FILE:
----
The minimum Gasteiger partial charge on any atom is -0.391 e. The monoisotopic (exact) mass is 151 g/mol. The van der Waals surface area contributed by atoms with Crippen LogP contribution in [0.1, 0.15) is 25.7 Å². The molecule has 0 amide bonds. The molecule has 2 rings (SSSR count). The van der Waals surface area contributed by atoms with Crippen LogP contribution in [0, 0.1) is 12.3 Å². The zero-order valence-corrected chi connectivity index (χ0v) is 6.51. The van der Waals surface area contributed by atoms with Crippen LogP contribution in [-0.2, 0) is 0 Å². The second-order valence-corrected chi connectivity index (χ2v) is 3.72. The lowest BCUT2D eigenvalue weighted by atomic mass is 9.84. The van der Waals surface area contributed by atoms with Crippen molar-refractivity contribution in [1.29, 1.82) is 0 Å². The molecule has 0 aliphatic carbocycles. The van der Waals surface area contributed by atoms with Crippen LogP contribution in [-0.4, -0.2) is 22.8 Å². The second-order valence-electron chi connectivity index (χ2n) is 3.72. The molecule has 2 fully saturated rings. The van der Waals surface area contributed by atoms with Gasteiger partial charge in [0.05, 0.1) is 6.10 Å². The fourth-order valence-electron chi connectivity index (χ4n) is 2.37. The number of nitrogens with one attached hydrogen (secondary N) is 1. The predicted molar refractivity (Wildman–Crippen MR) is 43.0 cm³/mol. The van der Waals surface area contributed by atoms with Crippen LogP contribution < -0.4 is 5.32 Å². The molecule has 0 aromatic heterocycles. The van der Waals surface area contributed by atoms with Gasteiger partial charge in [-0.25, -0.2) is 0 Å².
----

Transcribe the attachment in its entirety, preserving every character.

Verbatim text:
The minimum Gasteiger partial charge on any atom is -0.391 e. The monoisotopic (exact) mass is 151 g/mol. The van der Waals surface area contributed by atoms with Crippen LogP contribution in [0.1, 0.15) is 25.7 Å². The molecule has 0 amide bonds. The molecule has 2 rings (SSSR count). The van der Waals surface area contributed by atoms with Crippen LogP contribution in [0, 0.1) is 12.3 Å². The zero-order valence-corrected chi connectivity index (χ0v) is 6.51. The van der Waals surface area contributed by atoms with Crippen LogP contribution in [-0.2, 0) is 0 Å². The second-order valence-corrected chi connectivity index (χ2v) is 3.72. The lowest BCUT2D eigenvalue weighted by atomic mass is 9.84. The van der Waals surface area contributed by atoms with Crippen molar-refractivity contribution in [1.29, 1.82) is 0 Å². The molecule has 0 aliphatic carbocycles. The van der Waals surface area contributed by atoms with Crippen LogP contribution in [-0.4, -0.2) is 22.8 Å². The second-order valence-electron chi connectivity index (χ2n) is 3.72. The molecule has 2 fully saturated rings. The van der Waals surface area contributed by atoms with Gasteiger partial charge in [0.05, 0.1) is 6.10 Å². The fourth-order valence-electron chi connectivity index (χ4n) is 2.37. The number of nitrogens with one attached hydrogen (secondary N) is 1. The predicted molar refractivity (Wildman–Crippen MR) is 43.0 cm³/mol. The van der Waals surface area contributed by atoms with Crippen LogP contribution < -0.4 is 5.32 Å². The molecule has 0 aromatic heterocycles. The van der Waals surface area contributed by atoms with Gasteiger partial charge in [-0.25, -0.2) is 0 Å².